In California, a task force predicts that voting via the Internet is at least two years in the offing

In California, a task force predicts that voting via the Internet is at least two years in the offing

California residents will eventually be able to vote from their home PCs'but not any time soon, according to a report outlining roadblocks to Internet voting.

California's Internet Voting Task Force, a team of more than 24 specialists in data security, elections and voter participation convened by Secretary of State Bill Jones last year, released A Report on the Feasibility of Internet Voting in January.

'It's possible to use the Internet for some voting applications,' said Alfie Charles, assistant secretary of state for electronic government and the task force chairman. 'But sitting down at your home or office computer to vote is still several years away.'

The report outlined some of the obstacles to remote Internet voting, which it defined as 'the unsupervised use of an Internet voting machine to cast a ballot over the Internet using a computer not necessarily owned and operated by election personnel.' In other words, voting from a home or office PC.

System insecurity

Perhaps the biggest hindrance to Internet voting is the possibility of criminal electronic attacks on the software, such as destructive viruses or Trojan horse software, the report said.

Another major impediment is the problem of authenticating voters. Until voter registration rolls contain a digital signature or biometric identification for all registered voters, requests for remote Internet voting ballots must be made on paper with a manual signature, the report said.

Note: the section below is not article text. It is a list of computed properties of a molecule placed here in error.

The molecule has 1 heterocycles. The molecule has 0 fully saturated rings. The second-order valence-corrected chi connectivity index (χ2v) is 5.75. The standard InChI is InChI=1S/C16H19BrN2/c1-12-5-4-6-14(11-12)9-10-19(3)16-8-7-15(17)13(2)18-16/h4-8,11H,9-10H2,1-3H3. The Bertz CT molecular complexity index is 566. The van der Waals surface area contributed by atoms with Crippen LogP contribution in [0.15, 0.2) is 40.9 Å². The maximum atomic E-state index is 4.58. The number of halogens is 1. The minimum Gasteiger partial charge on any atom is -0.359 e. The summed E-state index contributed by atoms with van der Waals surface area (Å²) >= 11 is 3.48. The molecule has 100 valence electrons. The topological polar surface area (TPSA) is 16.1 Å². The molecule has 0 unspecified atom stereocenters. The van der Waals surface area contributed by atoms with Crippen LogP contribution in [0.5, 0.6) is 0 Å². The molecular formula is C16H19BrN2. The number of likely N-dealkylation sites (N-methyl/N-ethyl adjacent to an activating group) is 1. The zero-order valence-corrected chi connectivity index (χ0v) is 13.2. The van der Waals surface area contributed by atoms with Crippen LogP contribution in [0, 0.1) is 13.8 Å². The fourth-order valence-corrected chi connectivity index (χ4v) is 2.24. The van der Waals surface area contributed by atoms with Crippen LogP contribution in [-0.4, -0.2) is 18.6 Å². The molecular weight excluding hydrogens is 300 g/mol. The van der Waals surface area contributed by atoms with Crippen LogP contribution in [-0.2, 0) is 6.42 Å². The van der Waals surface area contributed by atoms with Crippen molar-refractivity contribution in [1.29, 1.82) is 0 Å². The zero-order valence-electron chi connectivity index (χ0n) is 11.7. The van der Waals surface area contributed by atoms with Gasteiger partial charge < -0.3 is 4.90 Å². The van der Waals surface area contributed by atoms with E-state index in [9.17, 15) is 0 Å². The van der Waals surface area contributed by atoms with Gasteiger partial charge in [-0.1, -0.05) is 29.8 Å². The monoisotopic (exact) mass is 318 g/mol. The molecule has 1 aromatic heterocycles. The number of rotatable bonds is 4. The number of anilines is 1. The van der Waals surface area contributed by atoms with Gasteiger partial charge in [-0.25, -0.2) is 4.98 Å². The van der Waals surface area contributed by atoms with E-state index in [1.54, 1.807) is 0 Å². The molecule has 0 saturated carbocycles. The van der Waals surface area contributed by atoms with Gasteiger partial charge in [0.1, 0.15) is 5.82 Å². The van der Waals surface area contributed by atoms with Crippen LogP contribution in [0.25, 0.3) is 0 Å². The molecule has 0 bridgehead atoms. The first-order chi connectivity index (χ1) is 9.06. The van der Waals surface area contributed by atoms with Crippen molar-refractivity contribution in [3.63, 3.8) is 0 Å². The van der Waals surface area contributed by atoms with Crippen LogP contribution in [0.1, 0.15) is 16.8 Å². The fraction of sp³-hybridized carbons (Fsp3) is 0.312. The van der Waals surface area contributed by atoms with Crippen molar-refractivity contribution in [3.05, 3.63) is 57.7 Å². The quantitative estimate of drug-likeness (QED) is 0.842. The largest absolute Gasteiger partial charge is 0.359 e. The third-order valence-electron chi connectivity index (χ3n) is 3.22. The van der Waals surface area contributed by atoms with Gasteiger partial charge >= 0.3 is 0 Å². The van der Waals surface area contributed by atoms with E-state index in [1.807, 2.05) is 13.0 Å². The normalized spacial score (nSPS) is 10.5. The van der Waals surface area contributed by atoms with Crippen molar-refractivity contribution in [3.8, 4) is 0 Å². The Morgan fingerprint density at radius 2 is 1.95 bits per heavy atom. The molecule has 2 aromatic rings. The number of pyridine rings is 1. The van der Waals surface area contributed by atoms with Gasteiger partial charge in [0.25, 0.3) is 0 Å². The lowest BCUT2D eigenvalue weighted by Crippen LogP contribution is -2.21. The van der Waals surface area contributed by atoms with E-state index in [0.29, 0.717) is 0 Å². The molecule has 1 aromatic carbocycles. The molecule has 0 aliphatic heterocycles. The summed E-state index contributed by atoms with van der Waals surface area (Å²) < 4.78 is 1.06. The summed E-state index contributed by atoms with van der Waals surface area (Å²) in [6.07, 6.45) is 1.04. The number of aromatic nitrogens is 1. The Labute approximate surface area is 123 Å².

Another stumbling block is the secrecy of voter ballots. The analogy of electronic voting to electronic commerce breaks down over the question of privacy, Charles said.

A vote is valuable and secret, like credit card information, but it requires a higher level of trust, Charles said.

No trace

'With, you can go back and say, 'You sent me the wrong book,' and they can trace your steps. With voting, you can't do that. You've got to remove that traceability feature that's built into e-commerce,' he said.

In the short term, however, Internet voting makes sense from county-controlled computers in polling places that can be protected from viruses and Trojan horses, Charles said.

So for the 2000 general elections, Californians will be trooping to polling places the same way they have for decades.

'Internet voting should be viewed only as a supplement to, not a replacement of, traditional paper-based voting,' the report said.

Officials hope Internet voting will entice 18- to 24-year-olds and people with disabilities to vote.

Only 22 percent of the young voters and 33 percent of disabled voters cast ballots in the state's 1996 general election.

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